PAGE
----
Chook Laying Pellets
A chicken will typically eat about 400g of commercial feed (mixed grain or pellets) per day (about a double handful per bird). If they have access to food scraps and lots of green pick, then about 200g is enough. For our 40 chooks, that means buying 6x20Kg bags/week @ $17/20Kg bag = $102/week.
22 dozen eggs/week @$6/dozen = $153. Profit = $50/week. http://roostmelbourne.com.au
Helpful herbs can be added to the daily greens, used in the nest boxes or grown alongside the fence:
Catnip - insect repellent, use in nest boxes
Coriander - nutritious daily green with antioxidant properties, high in Vitamin A and K
Dandelion - acts as a tonic
Dill - antioxidant, relaxant, respiratory health
Fennel - believed to stimulate laying
Garlic - believed to prevent worms
Lemon Balm - antiviral, antibacterial, rodent repellent
Marigold - believed to stimulate laying
Marjoram - believed to stimulate laying
Mint (all kinds) - insecticide and rodent repellent
Nasturtium - laying stimulant, antiseptic, antibiotic, insecticide, wormer
Oregano - combats infections
Parsley - high in vitamins, believed to stimulate laying
Sage - antioxidant, anti-parasitic, general health promoter
Thyme - antibacterial, antioxidant and anti-parasitic
Wormwood - growing as a hedge is believed to discourage ticks
Find more information on herbs here.
Consider giving the chooks a nutrient supplement when weather or predators prevent free-ranging. It is also useful to give the chooks a bit of a boost once they start moulting. Natra-Kelp Liquid Seaweed For Animals provides a wide range of vitamins, minerals, trace elements and amino acids. Improvements in animal health can include increased resistance to internal parasites, improved condition of feathers, and higher quality of products such as milk, eggs or meat. Other choices can be sprouted grains, such as wheat, barley or oats.
A homemade tonic can be made using:
Chooks also require an ample supply of shell grit for digestion and calcium. It is useful to dry and crush eggshells for them as an extra calcium supply.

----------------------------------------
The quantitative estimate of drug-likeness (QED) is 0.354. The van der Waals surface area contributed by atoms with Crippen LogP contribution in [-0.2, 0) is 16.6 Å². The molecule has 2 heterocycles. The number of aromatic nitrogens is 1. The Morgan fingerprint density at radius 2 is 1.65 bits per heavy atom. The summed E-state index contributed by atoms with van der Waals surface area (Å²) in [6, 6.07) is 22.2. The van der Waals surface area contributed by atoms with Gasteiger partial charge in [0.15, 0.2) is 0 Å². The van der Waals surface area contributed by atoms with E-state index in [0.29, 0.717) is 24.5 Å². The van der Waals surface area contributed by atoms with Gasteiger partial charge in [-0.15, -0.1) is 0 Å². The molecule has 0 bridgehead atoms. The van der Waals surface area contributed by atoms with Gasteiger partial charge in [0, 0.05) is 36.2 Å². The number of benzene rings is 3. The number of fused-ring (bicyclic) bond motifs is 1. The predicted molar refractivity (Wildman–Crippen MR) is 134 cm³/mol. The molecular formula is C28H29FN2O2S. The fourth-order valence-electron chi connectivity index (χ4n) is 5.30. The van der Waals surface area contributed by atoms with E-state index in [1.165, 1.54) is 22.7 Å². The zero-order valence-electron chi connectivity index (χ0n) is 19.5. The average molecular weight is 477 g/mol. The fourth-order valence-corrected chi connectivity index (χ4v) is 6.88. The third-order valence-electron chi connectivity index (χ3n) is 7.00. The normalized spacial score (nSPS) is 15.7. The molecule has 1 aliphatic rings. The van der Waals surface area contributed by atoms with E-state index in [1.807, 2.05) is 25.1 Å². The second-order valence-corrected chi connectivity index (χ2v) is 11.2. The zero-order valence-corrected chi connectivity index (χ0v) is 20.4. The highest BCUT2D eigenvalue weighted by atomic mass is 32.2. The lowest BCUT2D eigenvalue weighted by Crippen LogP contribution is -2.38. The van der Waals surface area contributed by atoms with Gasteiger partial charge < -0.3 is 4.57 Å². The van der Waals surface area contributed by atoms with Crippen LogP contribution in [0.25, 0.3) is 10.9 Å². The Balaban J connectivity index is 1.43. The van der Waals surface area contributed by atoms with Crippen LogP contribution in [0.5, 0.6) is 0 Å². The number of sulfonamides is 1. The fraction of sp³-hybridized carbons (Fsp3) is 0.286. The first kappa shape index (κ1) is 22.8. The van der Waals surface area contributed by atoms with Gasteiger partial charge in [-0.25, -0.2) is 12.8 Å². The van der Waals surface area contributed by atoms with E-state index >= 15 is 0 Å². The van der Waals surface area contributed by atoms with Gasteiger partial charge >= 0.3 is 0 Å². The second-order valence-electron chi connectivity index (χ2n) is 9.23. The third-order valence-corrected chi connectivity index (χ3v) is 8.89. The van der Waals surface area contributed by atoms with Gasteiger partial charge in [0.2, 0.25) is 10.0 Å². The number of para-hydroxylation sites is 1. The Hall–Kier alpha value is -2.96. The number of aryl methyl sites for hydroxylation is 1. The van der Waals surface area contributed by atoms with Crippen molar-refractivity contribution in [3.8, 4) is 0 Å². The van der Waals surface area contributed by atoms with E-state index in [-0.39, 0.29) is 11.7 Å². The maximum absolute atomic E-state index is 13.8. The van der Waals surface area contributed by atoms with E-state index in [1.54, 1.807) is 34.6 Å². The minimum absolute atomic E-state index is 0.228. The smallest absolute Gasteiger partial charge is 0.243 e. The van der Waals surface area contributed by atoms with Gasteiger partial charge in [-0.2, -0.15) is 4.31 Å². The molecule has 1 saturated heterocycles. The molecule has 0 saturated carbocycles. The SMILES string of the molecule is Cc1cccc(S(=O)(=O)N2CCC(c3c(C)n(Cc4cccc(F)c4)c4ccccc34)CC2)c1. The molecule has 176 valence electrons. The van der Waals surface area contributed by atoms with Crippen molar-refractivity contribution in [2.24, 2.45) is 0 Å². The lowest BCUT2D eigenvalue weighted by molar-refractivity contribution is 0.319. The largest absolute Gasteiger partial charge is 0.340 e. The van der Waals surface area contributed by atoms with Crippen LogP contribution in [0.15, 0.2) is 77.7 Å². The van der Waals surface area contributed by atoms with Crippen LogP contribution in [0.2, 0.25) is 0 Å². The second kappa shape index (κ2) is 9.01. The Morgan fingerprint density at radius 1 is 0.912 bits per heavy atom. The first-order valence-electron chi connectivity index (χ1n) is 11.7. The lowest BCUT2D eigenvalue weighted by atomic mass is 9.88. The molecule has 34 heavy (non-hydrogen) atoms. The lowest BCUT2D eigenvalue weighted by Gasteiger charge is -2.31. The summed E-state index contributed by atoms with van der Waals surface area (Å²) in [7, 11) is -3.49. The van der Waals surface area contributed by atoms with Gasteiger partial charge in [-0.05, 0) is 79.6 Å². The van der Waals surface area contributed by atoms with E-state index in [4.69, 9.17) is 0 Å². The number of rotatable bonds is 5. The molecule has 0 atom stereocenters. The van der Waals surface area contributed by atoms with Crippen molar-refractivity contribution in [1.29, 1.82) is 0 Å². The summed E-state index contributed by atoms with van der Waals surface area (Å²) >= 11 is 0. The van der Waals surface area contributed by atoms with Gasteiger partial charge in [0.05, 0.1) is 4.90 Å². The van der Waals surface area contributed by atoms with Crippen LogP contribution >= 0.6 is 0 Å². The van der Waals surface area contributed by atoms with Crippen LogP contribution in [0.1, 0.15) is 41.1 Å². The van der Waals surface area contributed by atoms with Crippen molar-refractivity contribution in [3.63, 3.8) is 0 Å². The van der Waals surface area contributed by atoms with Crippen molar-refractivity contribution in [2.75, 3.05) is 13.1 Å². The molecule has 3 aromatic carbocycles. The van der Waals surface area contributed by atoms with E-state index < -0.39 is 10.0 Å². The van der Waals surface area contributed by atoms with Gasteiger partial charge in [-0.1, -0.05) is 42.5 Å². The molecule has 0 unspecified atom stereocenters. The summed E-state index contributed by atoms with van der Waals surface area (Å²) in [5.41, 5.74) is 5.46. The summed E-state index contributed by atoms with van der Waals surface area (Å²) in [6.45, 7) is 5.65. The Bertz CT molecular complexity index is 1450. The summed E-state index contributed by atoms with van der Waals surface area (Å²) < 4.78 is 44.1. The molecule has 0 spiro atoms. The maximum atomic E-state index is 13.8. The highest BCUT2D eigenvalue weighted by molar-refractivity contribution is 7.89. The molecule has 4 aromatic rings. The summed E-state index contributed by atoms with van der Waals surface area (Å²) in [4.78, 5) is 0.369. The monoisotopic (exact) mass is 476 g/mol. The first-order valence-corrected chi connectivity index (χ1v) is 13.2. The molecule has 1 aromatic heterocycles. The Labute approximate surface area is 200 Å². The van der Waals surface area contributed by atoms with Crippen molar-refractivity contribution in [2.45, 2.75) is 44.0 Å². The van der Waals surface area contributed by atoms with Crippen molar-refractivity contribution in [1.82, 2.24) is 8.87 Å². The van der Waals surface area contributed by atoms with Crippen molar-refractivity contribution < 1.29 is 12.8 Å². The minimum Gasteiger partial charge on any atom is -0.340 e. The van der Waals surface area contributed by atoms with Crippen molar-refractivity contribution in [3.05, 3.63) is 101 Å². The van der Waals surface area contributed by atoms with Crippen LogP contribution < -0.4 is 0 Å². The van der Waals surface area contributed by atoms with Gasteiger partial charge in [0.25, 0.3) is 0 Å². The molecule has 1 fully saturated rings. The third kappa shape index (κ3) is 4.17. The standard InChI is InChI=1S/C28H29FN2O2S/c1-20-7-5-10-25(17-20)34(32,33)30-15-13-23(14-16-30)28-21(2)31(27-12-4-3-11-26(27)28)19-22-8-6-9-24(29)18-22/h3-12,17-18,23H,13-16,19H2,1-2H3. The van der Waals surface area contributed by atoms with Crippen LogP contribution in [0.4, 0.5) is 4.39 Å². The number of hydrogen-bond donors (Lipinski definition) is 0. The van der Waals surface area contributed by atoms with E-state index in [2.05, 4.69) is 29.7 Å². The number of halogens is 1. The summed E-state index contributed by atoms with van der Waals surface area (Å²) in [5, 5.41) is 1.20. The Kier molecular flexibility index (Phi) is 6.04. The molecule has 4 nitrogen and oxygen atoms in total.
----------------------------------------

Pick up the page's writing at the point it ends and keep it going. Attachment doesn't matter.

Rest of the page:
Charcoal can provide real health benefits for your chooks. The charcoal is able to absorb toxins from the food or water, improving hygiene and chook health. While it has no nutritional value itself, charcoal contributes to keeping an animal's digestive system healthy. Charcoal is a laxative and can help move the impurities it absorbs out of the body. If worms or worm eggs are present, it can to some degree help move them out of the body as well. Poultry feed containing 1-1.5% charcoal has resulted in increased laying rate, a longer laying period and increased egg weight. Charcoal in the diet will also reduce the odour of chook manure. Slow burning is essential to charcoal making; you can damp down a fire that is burning too quickly with some water. Once it's all cooled down, crush it up a bit and throw a handful in with the poultry feed or where the chickens will scratch.
This is how hens keep themselves clean; the dust also helps to kill parasites. Try to provide an area for a dustbath that stays dry no matter how rainy the weather is. Adding diatomaceous earth, once known as sharp sand, or woodash to the dustbath will give extra protection against lice and mites. Wood ash has a very nice texture; the chooks may choose to eat it too.
Recipe for dust bath:
Sandpit poop scoop
Stop washing your eggs!
It's hard to resist making eggs pretty when they're removed from the nest. But washing your urban chicken eggs is just about the worst thing you can do to them. A clean shell means a good egg, right? Wrong.
Once the egg is removed from the nest, there's really no intervention required. Not even refrigeration!
Why? Well, just before the fully-formed egg passes out the vent of a hen, her body adds a moist, protective coating called the bloom. This wet bloom dries quickly when the egg lands in a nest and it becomes a protective shield, covering all the pores in the egg so bacteria and dirt (and even air) can't get inside the egg. The bloom also traps moisture inside the egg so the yolk and albumen don't dry out.
This coating is why eggs can be left out at room temperature for weeks, if not months, and still be edible. This coating is also why a hen can save for several weeks to keep a clutch of a dozen eggs or more in her nest before sitting on them to incubate them into little chicks.
When we wash eggs, we actually remove this bloom, this protective coating, from the shell and at best, make it possible that air gets into the shell and degrades the albumen and yolk (making them runny and less nutritious). At worst, we're effectively pushing the bacteria that was outside the egg shell through the pores and into the inside where it wreaks havoc until we open it. This havoc is only slowed down by our refrigerating the eggs.
So what to do instead of washing your eggs? Try keeping a bit of sandpaper by the coop to sand off any stuck bits. Or a fingernail brush to brush off bits of nesting material, feathers or poop. Just do your best to keep your eggs dry and the bloom intact so nature can protect your eggs as they sit beautifully on the counter.
And if you must, must, must wash them? Do it just before you eat them.
Extract from: www.urbanchickens.net
PESTS that attack chooks
Treating for Mites, Scaly leg Mites and Worms www.the-chicken-chick.com